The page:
Overnight in Yunomine Onsen:
Yunomine Onsen has been a site of water purification rites for 1800 years! You can use the public hot springs outside to take a dip. If you don’t believe in the alleged healing powers of these waters… you could always just boil your eggs in them instead.
The best way to warm up was the onsen after all that rain! Even the hostel had three separate onsen (so you could bathe alone if you were feeling shy like I was). Relaxing in the hot natural spring water was the best way to warm up and sooth my aching joints.
I loved J-Hoppers Kumano Yunomine Guesthouse! It was great talking to other backpackers as we dried our clothes and cooked hot food.
DAY THREE – Kumano Hongu Taisha and boat ride
I began by catching a bus to Oyunohara, which is the largest torii gate in Japan! Before walking to the nearby Kumano Hongu Taisha – this is thought of as the spiritual heart of Japan, as all pilgrimage routes lead here. I explored and then are at a vegan Buddhist café – the rice was grown in the rice paddies right outside!
I then took a boat ride down the Kumano-Gawa River, which has been used for ferry services for over 1000 years, although has now been replaced by roads. It was a fundamental part of the Kumano pilgrimage.
The boat took me to the Shingu-Taisha shrine and I caught the bus to nearby Katsuura where I stayed overnight. (This is a small fishing town where you can eat it’s famous seafood if you’re not veggie like me!)
DAY FOUR – KUMANO NACHI TAISHA
I was sad that my time hiking the ancient trail was already coming to an end. I caught the bus to Kumano Nachi Taisha. The religious origin of this particular shrine is due to the ancient nature wall of Nachi Falls. It is a beautiful area to explore, with the famous red paint of Japanese shrines standing tall amongst the lush greenery in which deer hid nearby.
Standing at 133m, Nachi Falls is the tallest waterfall in Japan! Hearing them tumble down the rocks felt like a beautiful yet sad song, telling me my time in Kumano had come to an end.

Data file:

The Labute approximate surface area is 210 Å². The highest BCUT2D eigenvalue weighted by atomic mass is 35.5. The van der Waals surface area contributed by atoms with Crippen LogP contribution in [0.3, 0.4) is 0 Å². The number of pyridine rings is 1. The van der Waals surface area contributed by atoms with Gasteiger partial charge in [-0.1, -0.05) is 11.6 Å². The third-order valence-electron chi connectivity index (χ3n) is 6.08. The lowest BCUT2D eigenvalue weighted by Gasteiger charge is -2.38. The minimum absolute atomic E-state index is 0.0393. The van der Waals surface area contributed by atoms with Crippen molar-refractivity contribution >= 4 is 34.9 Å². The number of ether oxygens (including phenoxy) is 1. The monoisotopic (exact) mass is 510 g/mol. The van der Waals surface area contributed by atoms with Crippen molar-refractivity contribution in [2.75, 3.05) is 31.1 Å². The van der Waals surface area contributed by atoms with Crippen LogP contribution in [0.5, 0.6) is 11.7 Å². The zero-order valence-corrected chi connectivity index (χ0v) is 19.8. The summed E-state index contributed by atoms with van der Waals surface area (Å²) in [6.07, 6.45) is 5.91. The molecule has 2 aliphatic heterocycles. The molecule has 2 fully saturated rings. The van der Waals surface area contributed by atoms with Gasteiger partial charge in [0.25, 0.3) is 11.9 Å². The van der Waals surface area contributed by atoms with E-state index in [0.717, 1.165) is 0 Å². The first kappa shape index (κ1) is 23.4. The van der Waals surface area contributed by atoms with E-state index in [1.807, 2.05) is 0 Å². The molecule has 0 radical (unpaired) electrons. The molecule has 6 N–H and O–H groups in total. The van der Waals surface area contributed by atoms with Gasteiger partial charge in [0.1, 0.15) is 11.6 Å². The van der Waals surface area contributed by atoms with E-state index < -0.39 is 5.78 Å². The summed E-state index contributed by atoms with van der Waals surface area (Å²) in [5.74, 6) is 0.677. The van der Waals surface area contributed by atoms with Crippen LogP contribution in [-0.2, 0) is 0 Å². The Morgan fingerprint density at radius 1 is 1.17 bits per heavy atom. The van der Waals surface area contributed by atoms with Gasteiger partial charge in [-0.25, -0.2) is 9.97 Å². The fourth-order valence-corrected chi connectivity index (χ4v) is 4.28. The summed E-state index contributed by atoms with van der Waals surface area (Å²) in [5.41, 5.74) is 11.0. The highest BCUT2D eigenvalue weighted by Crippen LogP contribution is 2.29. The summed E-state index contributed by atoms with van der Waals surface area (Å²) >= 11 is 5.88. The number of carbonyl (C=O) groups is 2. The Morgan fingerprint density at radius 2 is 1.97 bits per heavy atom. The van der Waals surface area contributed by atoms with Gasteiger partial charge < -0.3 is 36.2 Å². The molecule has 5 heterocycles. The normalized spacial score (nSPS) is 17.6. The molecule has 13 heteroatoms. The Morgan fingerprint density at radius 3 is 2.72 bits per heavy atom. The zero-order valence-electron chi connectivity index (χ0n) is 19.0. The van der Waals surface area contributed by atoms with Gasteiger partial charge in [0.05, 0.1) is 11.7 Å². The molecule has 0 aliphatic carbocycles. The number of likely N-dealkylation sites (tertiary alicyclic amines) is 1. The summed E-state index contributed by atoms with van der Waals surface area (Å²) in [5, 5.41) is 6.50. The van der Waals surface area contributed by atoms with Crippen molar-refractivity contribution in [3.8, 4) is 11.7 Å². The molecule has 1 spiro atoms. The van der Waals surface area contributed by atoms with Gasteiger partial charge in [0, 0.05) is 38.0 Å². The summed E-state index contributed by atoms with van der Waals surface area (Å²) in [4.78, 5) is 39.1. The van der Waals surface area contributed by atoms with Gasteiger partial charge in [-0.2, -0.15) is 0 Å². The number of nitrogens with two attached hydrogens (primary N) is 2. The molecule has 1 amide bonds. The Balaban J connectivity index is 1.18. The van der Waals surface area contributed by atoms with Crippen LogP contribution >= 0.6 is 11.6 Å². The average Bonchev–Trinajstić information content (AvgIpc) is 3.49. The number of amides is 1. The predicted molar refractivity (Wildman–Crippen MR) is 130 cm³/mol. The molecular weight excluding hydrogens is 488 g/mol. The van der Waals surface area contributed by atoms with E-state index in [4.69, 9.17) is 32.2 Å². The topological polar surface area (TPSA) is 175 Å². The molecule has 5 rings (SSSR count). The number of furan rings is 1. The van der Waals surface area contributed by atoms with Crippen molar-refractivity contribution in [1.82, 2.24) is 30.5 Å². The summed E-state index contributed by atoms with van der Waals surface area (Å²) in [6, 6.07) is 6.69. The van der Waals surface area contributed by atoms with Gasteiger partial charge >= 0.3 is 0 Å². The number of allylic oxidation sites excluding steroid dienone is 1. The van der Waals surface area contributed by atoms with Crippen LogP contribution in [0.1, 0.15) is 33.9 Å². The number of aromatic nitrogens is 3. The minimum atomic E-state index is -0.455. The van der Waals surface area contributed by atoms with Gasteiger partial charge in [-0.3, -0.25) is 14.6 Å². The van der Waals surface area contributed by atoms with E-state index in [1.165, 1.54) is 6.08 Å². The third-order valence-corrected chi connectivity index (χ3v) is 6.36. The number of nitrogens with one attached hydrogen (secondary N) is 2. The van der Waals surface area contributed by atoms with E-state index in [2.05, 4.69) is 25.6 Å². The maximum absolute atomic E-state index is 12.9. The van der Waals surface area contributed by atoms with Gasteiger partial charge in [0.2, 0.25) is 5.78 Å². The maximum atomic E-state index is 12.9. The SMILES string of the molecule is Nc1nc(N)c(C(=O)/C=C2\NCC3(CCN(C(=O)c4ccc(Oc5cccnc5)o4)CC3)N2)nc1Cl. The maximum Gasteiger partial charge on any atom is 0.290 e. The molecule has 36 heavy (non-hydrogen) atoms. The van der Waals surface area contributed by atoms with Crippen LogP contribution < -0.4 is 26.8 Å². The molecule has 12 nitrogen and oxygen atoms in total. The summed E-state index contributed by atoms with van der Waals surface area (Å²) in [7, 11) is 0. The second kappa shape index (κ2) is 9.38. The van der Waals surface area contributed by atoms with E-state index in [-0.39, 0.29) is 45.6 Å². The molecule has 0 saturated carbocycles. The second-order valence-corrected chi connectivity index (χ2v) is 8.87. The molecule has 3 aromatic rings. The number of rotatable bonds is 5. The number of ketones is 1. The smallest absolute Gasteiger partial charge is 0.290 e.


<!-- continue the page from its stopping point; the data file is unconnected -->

For centuries, the Kumano has been seen as a place of healing and regeneration, both physically and spiritually. Today, people come to reflect and reaffirm one’s future direction and meaning for life. For me, two weeks into my solo journey that is still continuing many months on, I guess it affirmed that I’d chosen the right path – the unknown path, the uncertain life of a traveller.
Kuki Letaka: ‘Let the artificial boundaries and borders of the modern world disappear. So we can contemplate life as one unified humanity on planet earth.’
And for me? I took the train to Osaka (via Tanabe to pick up my luggage) so I would be ready to head further South the following morning.
Q & A
Is it well signposted?
It is incredibly well sign-posted in both Japanese and English all along the trail. When it is not clear, they even have signs saying ‘NOT kumano kodo’.
Further more, most of the shrines have information boards so you can find out more about the history of the pilgrimage.
Is it safe for solo female travelers?
Yes, Japan is incredibly safe for solo female travellers.
Does it cater for vegetarians or vegans?
Yes, I’m veggie! I took lots of snacks with me, and a vegetarian pasta sauce/spaghetti for when I’d be staying at a hostel with no nearby shop. When I stayed in the family run b&bs I selected I was vegetarian in advance as it was vegetable and rice based (I believe it was totally vegan too, but ask in advance!)
I even found an all vegan cafe by one of the shrines too.
Do I need to be fit?
I didn’t train for the hike and it was within my second week of travelling, before which I walked into walk occasionally but otherwise did no exercise and worked in an office. You don’t need to be fit, just good on your feet!
Is anyone allowed to take this spiritual hike?
On this hike I learned that, 1000 years ago, female poet Izumi Shikibu wrote a protest poem about menstruating women not being able to worship at shrines. Since deities suffer from ‘impurities’ too, the Kumano does not exclude ANYONE from worshipping here!
In fact, key elements of the Kumano faith are openness and acceptance! This meant everyone – all sects, faiths and genders were welcome.
And they still are today. <3
How do I book accommodation?
I booked through Kumano Travel (not sponsored!). They have already found accommodation that fits in with their recommended hiking itineraries and I found their service to be impeccable.